Battalion:2nd Ranger Battalion, Company C
Date of Birth:September 21, 1920
Enlisted in the Army:1943
Assignment:Pointe du Hoc
Decorations:Distinguished Service Cross (posthumously)

Black medic finally recognized for bravery during D-Day

Background of Nelson Carter

Early life and background in the United States

Birthplace and childhood

: Nelson Carter was born on January 20, 1923, in the small town of Grenada, Mississippi. Growing up in the Deep South during the Great Depression was a challenging experience for Carter. He spent his formative years working on his family’s farm, where long hours and backbreaking labor were the norm. Despite these hardships, Carter excelled in school, demonstrating a strong work ethic and intellectual curiosity that would serve him well throughout his life.

Education and early career

: After completing high school, Carter attended Alcorn State College, a historically black college in Lorman, Mississippi. He earned his Bachelor’s degree in Business Administration in 1945 and began working as a teacher shortly thereafter. However, Carter was not content with the limited opportunities available to African Americans in the Jim Crow South. He yearned for greater equality and opportunity, which would eventually lead him to join the military during World War

Motivation to join the military during World War II

Personal reasons

: One of the primary motivations for Carter to join the military was a desire to escape the racial discrimination and limited opportunities that defined life in the United States during this time. The military, at least on paper, offered equal pay, training, and chances for advancement to all soldiers regardless of their race or ethnicity. Additionally, Carter was inspired by the heroism and sacrifice he had witnessed during World War I in his father’s stories from the front lines.

The desire for equality and opportunity

: Beyond personal reasons, Carter joined the military driven by a deep sense of injustice and a desire to challenge racial barriers. He believed that serving his country could help bring about greater equality for African Americans both at home and abroad. Carter’s experiences in the military would ultimately prove transformative, shaping his outlook on life and laying the foundation for a distinguished career in public service.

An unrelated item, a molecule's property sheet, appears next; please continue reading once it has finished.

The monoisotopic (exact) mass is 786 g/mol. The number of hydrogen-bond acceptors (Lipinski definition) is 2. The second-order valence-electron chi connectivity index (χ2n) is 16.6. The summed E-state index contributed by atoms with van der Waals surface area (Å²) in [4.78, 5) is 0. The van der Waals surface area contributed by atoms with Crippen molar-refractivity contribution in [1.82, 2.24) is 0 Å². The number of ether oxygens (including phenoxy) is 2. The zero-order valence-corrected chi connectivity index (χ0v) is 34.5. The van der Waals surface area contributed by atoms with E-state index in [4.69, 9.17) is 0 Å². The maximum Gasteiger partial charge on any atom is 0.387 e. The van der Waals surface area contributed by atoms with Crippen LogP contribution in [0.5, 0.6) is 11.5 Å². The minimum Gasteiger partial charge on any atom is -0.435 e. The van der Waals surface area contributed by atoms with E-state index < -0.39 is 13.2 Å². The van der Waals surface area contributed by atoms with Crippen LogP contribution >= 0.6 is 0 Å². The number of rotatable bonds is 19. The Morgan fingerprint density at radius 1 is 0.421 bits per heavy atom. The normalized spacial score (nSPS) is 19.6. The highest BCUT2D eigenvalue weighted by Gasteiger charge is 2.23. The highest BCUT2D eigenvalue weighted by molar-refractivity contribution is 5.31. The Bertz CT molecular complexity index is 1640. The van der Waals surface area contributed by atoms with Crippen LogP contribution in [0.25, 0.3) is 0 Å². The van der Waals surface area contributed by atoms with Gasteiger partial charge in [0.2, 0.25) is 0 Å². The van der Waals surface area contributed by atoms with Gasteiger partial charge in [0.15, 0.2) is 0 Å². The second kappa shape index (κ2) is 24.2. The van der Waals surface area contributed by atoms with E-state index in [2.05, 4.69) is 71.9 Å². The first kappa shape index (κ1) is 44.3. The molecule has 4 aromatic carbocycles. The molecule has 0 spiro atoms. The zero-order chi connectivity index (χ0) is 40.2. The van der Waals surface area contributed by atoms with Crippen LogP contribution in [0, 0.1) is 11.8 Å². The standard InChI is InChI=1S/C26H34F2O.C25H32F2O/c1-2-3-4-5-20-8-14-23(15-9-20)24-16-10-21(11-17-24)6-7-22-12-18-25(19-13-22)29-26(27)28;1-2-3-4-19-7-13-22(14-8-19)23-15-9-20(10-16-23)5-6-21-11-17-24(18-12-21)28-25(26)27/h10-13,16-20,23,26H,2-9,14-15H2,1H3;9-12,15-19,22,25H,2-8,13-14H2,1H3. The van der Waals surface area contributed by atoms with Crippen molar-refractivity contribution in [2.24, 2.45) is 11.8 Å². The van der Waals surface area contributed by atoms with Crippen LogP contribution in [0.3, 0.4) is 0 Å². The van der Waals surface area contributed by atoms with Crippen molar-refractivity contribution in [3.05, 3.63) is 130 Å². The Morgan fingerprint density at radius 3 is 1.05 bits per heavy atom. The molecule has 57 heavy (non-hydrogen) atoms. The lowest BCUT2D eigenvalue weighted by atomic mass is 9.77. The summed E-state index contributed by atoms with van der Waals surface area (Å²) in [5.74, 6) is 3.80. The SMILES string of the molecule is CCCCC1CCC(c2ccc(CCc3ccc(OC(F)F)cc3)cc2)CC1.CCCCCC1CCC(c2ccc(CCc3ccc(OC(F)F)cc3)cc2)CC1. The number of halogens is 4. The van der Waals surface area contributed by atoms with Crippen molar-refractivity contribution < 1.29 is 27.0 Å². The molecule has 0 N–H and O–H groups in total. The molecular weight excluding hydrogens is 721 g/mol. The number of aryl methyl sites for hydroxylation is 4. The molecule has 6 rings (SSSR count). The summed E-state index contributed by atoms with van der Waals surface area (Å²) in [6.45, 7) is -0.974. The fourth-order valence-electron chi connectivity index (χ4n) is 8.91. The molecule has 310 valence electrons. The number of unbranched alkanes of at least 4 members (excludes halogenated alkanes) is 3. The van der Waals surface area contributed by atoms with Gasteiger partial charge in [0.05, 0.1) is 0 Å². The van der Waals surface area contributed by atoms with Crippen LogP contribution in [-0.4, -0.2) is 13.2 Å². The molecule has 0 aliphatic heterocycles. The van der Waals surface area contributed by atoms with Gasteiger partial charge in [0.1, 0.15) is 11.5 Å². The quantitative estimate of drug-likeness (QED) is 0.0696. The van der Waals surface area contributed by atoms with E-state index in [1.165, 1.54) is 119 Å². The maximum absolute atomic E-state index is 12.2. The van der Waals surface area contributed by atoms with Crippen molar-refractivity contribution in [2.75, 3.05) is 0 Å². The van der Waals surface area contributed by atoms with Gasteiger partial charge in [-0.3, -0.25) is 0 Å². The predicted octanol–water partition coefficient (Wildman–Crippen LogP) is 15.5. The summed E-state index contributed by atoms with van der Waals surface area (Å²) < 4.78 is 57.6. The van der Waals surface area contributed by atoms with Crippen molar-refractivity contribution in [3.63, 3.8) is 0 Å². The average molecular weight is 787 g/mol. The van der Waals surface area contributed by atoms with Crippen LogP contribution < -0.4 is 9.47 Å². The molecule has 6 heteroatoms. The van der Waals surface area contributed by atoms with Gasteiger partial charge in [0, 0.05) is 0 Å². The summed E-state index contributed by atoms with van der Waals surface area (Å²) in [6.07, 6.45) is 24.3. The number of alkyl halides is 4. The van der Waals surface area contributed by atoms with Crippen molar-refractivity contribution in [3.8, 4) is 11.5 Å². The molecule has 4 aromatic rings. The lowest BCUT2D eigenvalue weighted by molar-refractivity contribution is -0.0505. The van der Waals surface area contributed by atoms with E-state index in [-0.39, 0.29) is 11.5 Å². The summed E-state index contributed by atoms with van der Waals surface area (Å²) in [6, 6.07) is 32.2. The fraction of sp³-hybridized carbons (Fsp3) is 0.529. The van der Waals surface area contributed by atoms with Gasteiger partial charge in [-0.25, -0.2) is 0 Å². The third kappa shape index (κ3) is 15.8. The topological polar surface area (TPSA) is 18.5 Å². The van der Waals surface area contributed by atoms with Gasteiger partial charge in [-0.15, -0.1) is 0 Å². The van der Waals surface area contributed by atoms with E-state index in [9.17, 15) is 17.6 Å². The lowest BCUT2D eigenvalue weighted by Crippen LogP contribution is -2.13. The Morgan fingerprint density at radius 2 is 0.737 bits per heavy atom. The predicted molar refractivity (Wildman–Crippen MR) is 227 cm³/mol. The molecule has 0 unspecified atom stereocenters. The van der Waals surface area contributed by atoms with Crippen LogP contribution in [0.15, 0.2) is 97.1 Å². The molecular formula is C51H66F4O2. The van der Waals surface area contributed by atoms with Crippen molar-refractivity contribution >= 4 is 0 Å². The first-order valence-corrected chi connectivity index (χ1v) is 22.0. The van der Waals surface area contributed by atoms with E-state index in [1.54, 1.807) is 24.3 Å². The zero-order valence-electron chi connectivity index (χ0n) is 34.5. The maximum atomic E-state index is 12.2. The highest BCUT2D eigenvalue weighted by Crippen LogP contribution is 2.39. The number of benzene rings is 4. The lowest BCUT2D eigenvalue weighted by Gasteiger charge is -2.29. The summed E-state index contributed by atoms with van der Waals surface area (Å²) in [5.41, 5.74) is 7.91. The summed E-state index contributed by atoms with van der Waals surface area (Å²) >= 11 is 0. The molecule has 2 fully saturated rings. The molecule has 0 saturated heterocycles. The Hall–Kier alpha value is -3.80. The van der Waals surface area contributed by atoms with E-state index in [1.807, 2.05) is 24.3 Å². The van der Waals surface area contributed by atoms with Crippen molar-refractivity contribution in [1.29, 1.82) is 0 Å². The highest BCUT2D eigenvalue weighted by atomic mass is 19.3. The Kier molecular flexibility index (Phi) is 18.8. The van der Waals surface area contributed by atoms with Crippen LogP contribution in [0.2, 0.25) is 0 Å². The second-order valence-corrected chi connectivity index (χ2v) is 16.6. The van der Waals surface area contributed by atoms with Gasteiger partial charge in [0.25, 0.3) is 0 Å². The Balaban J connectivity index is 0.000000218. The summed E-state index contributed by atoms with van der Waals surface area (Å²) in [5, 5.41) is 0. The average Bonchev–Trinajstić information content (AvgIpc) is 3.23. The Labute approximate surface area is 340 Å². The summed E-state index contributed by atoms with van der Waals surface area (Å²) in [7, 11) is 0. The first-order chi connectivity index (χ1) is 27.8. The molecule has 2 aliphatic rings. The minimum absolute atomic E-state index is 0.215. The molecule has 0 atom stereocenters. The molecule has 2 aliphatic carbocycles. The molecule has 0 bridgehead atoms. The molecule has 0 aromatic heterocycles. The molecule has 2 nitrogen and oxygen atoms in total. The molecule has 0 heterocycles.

Black medic finally recognized for bravery during D-Day

I Training and Preparation for D-Day

Basic training and initial experiences in the military

Soldiers who would participate in the D-Day invasion underwent rigorous training to prepare for the challenges they would face. Basic training, which lasted from 13 to 20 weeks, focused on building physical fitness, discipline, and military skills such as marksmanship, map reading, and first aid. Many soldiers, especially those from disadvantaged backgrounds, found the experience overwhelming. The harsh regimen of drills, long hours, and strict discipline pushed some to their limits, but ultimately made them better soldiers.

Specialized medical training as a medic

Medics, who were crucial in saving lives on the battlefield, underwent specialized medical training. The Army Medical Department was responsible for providing medical support to soldiers during D-Day and beyond. Medics received instruction in various medical procedures, such as suturing wounds, administering drugs, and caring for the sick. They also learned to deal with psychological trauma and the practicalities of setting up a field hospital.

Overview of Army Medical Department and its roles during D-Day

The Army Medical Department played a vital role in the success of D-Day. With a total force of over 50,000 men and women, the department provided essential medical services from pre-invasion planning to post-war rehabilitation. On D-Day itself, medics worked at beachheads and advanced landing zones, treating the wounded and preparing them for evacuation to hospitals behind the front lines.

The importance of medics in the battlefield

The role of medics on the battlefield was essential, as they not only saved lives but also maintained morale. Injured soldiers who received prompt medical attention had a better chance of surviving and returning to their units, contributing to the overall success of military operations. The work of medics during D-Day was challenging and often dangerous; they faced gunfire, explosions, and the chaos of a battlefield to reach wounded soldiers.

Racial discrimination faced by African American soldiers during training and preparation for D-Day

Discrimination against African American soldiers was a sad reality in the military during this time. Despite their patriotism and courage, they faced segregation within military units, limiting opportunities for advanced training, and unequal access to resources.

Segregation within military units